Unemployment rate dips to 7.9%

Job growth stalled for a second straight month in October, as the economy created just 3,000 new positions, Statistics Canada said Friday.

The unemployment rate slipped a tenth of a percentage point to 7.9 per cent. Canada's jobless rate has remained in the eight per cent range for the past seven months.

The jobless rate fell because 4,300 fewer people were in the labour force looking for work, agency figures showed.

The economy churned out 47,000 full-time jobs in October, offsetting the loss of about 44,000 part-time jobs.

Despite the lacklustre job creation numbers, economists said the report did suggest that employment conditions are getting better, if slowly.

"Today’s soggy employment gain extends the broader theme of much more modest growth in Canada than seen in the opening months of the year," said BMO Capital Market deputy chief economist Doug Porter. "However, the details of the jobs data were uniformly better than the headline would suggest, and are consistent with steady underlying improvement."

Gains in private sector

Most of the job gains — 37,800 — took place in the private sector.

Almost 21,000 jobs were added in construction, continuing a trend that began more than a year ago. Manufacturing added almost 10,000 jobs, its second straight month of gains. But wholesale and retail trade shed 28,900 positions.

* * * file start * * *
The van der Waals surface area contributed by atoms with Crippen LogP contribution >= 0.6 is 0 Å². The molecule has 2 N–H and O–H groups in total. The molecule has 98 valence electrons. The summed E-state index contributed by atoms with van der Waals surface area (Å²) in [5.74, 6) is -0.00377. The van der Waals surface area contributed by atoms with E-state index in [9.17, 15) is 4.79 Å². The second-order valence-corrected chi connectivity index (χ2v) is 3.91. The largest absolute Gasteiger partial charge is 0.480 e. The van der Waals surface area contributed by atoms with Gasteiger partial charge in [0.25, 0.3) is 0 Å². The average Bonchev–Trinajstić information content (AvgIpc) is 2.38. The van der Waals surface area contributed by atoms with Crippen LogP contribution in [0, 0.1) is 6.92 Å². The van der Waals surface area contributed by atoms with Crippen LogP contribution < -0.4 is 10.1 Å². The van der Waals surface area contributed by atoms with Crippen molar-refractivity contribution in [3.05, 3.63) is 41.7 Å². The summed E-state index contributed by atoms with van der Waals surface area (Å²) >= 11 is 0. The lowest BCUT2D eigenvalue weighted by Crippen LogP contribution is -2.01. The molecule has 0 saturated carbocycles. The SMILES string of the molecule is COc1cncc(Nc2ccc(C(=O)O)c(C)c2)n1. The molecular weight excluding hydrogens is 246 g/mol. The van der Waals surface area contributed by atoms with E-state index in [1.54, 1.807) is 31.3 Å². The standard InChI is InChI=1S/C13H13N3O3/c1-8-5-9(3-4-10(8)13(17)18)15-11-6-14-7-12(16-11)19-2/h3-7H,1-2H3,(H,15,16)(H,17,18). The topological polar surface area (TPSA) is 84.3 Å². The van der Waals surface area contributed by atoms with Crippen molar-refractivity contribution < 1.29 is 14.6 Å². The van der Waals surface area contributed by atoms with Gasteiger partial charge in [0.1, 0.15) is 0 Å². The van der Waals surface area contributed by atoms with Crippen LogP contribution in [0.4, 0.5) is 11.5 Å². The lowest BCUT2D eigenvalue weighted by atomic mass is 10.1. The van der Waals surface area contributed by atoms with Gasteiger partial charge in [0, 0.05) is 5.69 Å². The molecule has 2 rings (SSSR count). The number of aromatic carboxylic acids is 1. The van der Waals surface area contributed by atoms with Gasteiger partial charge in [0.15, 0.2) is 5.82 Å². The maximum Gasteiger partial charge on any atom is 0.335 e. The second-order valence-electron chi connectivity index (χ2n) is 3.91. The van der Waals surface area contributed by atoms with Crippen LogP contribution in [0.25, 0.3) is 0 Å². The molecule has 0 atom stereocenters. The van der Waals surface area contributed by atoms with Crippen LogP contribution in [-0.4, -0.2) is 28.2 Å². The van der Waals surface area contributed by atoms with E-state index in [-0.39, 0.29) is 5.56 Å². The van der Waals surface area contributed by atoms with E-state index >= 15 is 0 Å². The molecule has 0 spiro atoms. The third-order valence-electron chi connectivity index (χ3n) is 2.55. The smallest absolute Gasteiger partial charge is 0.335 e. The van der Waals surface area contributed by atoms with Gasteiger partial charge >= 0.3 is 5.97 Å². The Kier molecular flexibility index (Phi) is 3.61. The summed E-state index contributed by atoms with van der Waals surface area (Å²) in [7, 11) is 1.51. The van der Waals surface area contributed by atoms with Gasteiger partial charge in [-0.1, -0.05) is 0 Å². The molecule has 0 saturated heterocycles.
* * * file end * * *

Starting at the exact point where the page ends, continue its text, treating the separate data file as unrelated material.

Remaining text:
Alberta added 17,000 jobs — enough to lower its unemployment rate by 2/10ths of a percentage point to 6.0 per cent.

Nova Scotia, which lost 8,600 jobs, saw its jobless rate jump 8/10ths of a percentage point to 9.8 per cent.

There was little change in the other provinces.

Economists had expected the creation of 15,000 jobs in October and had forecast the jobless rate would remain at 8.0 per cent.

Job growth slows

Despite the sluggish job growth of the last couple of months, the Canadian job market is faring much better than the U.S. market, analysts said.

"Overall conditions in Canada's labour market are much stronger than in the U.S. and our expectation that the economy will grow at an above-potential pace in the final quarter of the year is consistent with job gains in Canada continuing," said RBC assistant chief economist Dawn Desjardins.

While overall employment levels — as defined by the number of jobs in the economy — have rebounded to pre-recession levels seen in October 2008, the unemployment rate has remained well above pre-recession levels of 6.2 per cent, Statistics Canada noted.

Employment has risen by 375,000 in the last year, but has slowed significantly in recent months.

In the first six months of 2010, for instance, an average of 51,000 jobs a month were created. But recent monthly gains have averaged just 5,700.